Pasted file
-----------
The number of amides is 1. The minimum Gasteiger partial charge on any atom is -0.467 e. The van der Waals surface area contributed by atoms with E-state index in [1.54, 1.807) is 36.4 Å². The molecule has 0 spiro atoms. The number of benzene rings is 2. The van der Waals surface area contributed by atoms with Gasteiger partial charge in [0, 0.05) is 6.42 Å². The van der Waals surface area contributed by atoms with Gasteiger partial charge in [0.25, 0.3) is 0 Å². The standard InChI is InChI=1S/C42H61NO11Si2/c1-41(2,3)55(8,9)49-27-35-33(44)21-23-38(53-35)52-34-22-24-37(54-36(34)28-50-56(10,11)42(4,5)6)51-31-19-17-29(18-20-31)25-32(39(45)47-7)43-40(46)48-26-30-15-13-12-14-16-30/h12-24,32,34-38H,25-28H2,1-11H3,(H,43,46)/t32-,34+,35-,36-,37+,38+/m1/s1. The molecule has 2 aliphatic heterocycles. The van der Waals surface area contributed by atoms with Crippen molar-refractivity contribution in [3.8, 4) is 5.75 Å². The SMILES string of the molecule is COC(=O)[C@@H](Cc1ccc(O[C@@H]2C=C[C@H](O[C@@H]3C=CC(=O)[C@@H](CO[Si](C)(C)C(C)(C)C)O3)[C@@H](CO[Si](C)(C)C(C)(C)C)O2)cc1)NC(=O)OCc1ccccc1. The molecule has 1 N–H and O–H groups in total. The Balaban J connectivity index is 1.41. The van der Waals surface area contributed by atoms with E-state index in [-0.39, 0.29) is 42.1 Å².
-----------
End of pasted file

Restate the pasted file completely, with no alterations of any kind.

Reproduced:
The number of amides is 1. The minimum Gasteiger partial charge on any atom is -0.467 e. The van der Waals surface area contributed by atoms with E-state index in [1.54, 1.807) is 36.4 Å². The molecule has 0 spiro atoms. The number of benzene rings is 2. The van der Waals surface area contributed by atoms with Gasteiger partial charge in [0, 0.05) is 6.42 Å². The van der Waals surface area contributed by atoms with Gasteiger partial charge in [0.25, 0.3) is 0 Å². The standard InChI is InChI=1S/C42H61NO11Si2/c1-41(2,3)55(8,9)49-27-35-33(44)21-23-38(53-35)52-34-22-24-37(54-36(34)28-50-56(10,11)42(4,5)6)51-31-19-17-29(18-20-31)25-32(39(45)47-7)43-40(46)48-26-30-15-13-12-14-16-30/h12-24,32,34-38H,25-28H2,1-11H3,(H,43,46)/t32-,34+,35-,36-,37+,38+/m1/s1. The molecule has 2 aliphatic heterocycles. The van der Waals surface area contributed by atoms with Crippen molar-refractivity contribution in [3.8, 4) is 5.75 Å². The SMILES string of the molecule is COC(=O)[C@@H](Cc1ccc(O[C@@H]2C=C[C@H](O[C@@H]3C=CC(=O)[C@@H](CO[Si](C)(C)C(C)(C)C)O3)[C@@H](CO[Si](C)(C)C(C)(C)C)O2)cc1)NC(=O)OCc1ccccc1. The molecule has 1 N–H and O–H groups in total. The Balaban J connectivity index is 1.41. The van der Waals surface area contributed by atoms with E-state index in [-0.39, 0.29) is 42.1 Å².